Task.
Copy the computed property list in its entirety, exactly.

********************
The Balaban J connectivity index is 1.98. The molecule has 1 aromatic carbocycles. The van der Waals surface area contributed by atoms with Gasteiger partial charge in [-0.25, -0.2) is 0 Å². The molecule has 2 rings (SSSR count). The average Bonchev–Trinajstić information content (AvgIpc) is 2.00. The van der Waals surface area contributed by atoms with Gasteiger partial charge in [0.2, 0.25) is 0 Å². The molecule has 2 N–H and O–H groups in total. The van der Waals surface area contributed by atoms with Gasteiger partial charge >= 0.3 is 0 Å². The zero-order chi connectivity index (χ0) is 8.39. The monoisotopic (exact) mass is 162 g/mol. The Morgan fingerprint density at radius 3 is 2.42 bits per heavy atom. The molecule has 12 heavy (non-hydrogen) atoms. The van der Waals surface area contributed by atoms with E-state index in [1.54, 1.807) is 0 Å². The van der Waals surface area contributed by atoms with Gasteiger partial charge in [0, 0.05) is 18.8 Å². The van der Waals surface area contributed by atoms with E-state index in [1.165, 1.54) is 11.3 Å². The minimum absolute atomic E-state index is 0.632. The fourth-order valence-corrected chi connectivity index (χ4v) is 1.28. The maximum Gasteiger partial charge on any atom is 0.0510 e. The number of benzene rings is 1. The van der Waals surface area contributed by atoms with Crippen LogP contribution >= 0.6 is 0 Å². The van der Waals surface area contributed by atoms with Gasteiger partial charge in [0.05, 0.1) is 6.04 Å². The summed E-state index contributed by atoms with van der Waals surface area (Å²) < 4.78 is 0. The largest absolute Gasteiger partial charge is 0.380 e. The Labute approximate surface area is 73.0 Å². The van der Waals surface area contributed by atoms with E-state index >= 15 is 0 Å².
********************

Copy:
The Balaban J connectivity index is 1.98. The molecule has 1 aromatic carbocycles. The van der Waals surface area contributed by atoms with Gasteiger partial charge in [-0.25, -0.2) is 0 Å². The molecule has 2 rings (SSSR count). The average Bonchev–Trinajstić information content (AvgIpc) is 2.00. The van der Waals surface area contributed by atoms with Gasteiger partial charge in [0.2, 0.25) is 0 Å². The molecule has 2 N–H and O–H groups in total. The van der Waals surface area contributed by atoms with Gasteiger partial charge >= 0.3 is 0 Å². The zero-order chi connectivity index (χ0) is 8.39. The monoisotopic (exact) mass is 162 g/mol. The Morgan fingerprint density at radius 3 is 2.42 bits per heavy atom. The molecule has 12 heavy (non-hydrogen) atoms. The van der Waals surface area contributed by atoms with E-state index in [1.54, 1.807) is 0 Å². The van der Waals surface area contributed by atoms with Gasteiger partial charge in [0, 0.05) is 18.8 Å². The van der Waals surface area contributed by atoms with E-state index in [1.165, 1.54) is 11.3 Å². The minimum absolute atomic E-state index is 0.632. The fourth-order valence-corrected chi connectivity index (χ4v) is 1.28. The maximum Gasteiger partial charge on any atom is 0.0510 e. The number of benzene rings is 1. The van der Waals surface area contributed by atoms with Crippen LogP contribution >= 0.6 is 0 Å². The van der Waals surface area contributed by atoms with Gasteiger partial charge in [0.05, 0.1) is 6.04 Å². The summed E-state index contributed by atoms with van der Waals surface area (Å²) < 4.78 is 0. The largest absolute Gasteiger partial charge is 0.380 e. The Labute approximate surface area is 73.0 Å². The van der Waals surface area contributed by atoms with E-state index >= 15 is 0 Å².